Ethyl Oentra1ite 1.0 1.0 1.0
Ethyl acrylate 9. 5 29.0 Carbon black (added)- 0. 13 0.2 Graphite (glaze) 0. 03 0. 05 Lupersol l DDM (added) 0.09 0.25
1 60% methyl ethyl ketone peroxide in dimethyl phthalate.
The casting powder was prepared, loaded and evacuated according to conventional procedures as described in Example 1. The casting liquid was prepared by adding nitroglycerin to a mixture of distilled ethyl acrylate, ethyl centralite and peroxide catalyst. The liquid was not evacuated before casting. Combination of the casting powder and casting liquid, and curing and machining of the cast grain were in accordance with the methods used in Example 1.
Consolidation of the powder was excellent, being much superior to that of a conventionally formulated cast powder made with unevaeuated casting liquid (70% nitroglycerin, 29% dimethyl phthalate, 1% ethyl centralite) and equivalent to that of conventional powder made with evacuated solvent containing 70% nitroglycerin, 29% dimethyl phthalate, 1% ethyl centralite.
Ultimate compressive strength at a loading rate of 10,000 p.s.i./sec. was higher than that of a powder containing dimethyl phthalate in place of all of the ethyl acrylate. The work required to produce rupture by co1npression of 1% in. diameter, 2% in. length cylinders at the compression rate of 0.1 in./min./in. Was 207 ft./lb./cu. in. of powder, this being nearly four times the work required for cylinders of the parent powder shown in Table l and from two to seven times as great as the work required to produce rupture of similar cylinders of other known cast powders containing no polymerizable material. Thermal stability of the powder was considerably better than that of the parent powder.
Strands of the cast powder were cut to a 4;" x Ma cross section and 7 length-and after application of a restrictive coating were end-burned in a bomb containing nitrogen at various pressure levels. The powder burned very satisfactorily giving'a burning rate of 0.23 in./sec. at 1000 p.s.i. pressure. The calculated-specific impulse of the powder also showed that it was a satisfactory rocket propellant. The measured energy of explosion of the powder was 880 ca./g. which would insure a virtually smokeless propellant. The low burning rate of this propellant is useful in the design of charges for certain jet-assisted take-off applications.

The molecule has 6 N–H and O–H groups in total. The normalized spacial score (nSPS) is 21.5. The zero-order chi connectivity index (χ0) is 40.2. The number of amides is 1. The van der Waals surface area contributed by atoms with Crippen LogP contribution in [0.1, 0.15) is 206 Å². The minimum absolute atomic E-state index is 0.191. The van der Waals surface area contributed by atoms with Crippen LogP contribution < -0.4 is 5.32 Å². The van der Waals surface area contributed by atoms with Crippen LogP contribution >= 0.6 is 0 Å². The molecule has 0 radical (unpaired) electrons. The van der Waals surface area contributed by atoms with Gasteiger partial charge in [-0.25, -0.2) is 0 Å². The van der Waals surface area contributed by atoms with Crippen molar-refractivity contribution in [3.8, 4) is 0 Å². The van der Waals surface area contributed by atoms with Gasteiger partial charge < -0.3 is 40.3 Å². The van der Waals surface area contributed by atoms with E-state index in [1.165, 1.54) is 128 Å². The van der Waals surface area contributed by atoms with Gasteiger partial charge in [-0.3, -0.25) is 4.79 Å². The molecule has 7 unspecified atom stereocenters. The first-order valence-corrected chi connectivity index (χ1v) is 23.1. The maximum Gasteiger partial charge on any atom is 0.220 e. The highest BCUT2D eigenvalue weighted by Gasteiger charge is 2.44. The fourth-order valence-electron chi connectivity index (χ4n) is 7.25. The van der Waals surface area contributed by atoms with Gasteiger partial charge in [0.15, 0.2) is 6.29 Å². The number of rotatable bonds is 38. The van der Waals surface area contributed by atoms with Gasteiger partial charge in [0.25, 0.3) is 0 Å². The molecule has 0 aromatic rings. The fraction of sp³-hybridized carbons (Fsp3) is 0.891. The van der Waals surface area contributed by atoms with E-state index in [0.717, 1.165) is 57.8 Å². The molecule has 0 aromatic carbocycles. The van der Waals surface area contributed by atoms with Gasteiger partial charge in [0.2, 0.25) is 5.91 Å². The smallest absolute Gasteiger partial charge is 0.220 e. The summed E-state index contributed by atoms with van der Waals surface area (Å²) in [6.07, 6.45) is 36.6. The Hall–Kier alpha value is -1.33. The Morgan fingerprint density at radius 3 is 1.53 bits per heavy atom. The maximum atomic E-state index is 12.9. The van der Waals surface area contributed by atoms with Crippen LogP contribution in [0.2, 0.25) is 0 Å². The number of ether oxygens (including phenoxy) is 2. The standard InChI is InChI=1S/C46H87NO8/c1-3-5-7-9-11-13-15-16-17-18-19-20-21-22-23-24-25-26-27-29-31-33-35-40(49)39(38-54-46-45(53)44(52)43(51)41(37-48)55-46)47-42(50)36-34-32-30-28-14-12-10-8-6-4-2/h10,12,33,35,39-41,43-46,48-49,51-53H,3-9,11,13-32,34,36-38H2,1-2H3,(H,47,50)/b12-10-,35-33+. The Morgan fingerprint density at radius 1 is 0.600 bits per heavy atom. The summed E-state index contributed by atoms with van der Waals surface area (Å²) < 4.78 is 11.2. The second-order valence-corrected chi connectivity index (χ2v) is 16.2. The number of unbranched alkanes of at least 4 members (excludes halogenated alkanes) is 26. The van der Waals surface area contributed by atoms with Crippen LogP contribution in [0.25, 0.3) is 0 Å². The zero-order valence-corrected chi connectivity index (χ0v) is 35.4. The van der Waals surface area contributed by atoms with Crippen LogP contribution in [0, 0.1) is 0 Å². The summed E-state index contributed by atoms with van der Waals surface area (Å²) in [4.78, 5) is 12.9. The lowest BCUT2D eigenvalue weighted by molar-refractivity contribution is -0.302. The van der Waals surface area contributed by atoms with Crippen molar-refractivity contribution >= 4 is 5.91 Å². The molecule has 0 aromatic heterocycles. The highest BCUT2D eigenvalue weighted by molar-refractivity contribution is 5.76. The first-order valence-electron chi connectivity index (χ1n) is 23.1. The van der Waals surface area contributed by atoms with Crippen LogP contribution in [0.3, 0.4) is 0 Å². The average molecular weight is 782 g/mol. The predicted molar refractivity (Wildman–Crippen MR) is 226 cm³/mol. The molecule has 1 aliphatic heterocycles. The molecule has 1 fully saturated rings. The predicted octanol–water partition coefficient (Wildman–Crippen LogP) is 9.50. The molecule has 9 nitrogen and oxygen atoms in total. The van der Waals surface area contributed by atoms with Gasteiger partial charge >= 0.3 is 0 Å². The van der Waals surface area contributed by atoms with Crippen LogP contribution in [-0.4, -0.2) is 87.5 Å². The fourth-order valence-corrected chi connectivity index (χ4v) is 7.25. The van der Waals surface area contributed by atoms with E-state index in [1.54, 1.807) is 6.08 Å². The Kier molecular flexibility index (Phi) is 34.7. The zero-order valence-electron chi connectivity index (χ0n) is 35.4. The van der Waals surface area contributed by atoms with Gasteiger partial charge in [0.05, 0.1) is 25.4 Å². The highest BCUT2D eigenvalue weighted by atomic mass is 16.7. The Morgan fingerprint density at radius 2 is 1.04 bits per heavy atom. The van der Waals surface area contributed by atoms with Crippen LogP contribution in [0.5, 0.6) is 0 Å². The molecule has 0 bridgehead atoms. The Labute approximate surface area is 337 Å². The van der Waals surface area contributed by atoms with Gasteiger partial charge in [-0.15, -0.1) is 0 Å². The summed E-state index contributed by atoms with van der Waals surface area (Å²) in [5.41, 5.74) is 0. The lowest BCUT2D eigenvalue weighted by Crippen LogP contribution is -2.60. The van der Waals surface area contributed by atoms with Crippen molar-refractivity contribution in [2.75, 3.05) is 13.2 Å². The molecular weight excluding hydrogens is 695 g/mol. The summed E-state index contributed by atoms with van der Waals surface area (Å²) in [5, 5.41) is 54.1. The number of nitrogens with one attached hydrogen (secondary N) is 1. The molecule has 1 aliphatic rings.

EXAMPLE 6 A cast, double-base grain of the following nominal composition was prepared by combining in a 65:35 weight ratio casting powder and casting liquid having the formulas shown in the adjacent columns.
Cast Casting Casting Ingredients matrix, powder, liquid,
percent percent percent Nitrocellulose (12.6% N) 57. 9 89.0 Nitroglycerin 23. 2 66. 5 Ethyl Centre-lite. 1.0 1.0 1.0 Dinitrotoluene. 6. 5 10. Dlrnethyl phalate... 7. 9 22. Methyl methacrylate 3. 5 10.0 Carbon black (added). 0. 13 0. 2 Graphite (glaze) 0. 03 0.05 Benzoyl peroxide (added) 0.03 0.08
1 Containing 0.006% of hydroquinone.
EXAMPLE 7 Cast, double-base grains of the following nominal composition were prepared by combining in a 67:33 weight ratio casting powder and casting liquid having the formulas shown in the adjoining columns.
l Contained 0.006% hydroquinone.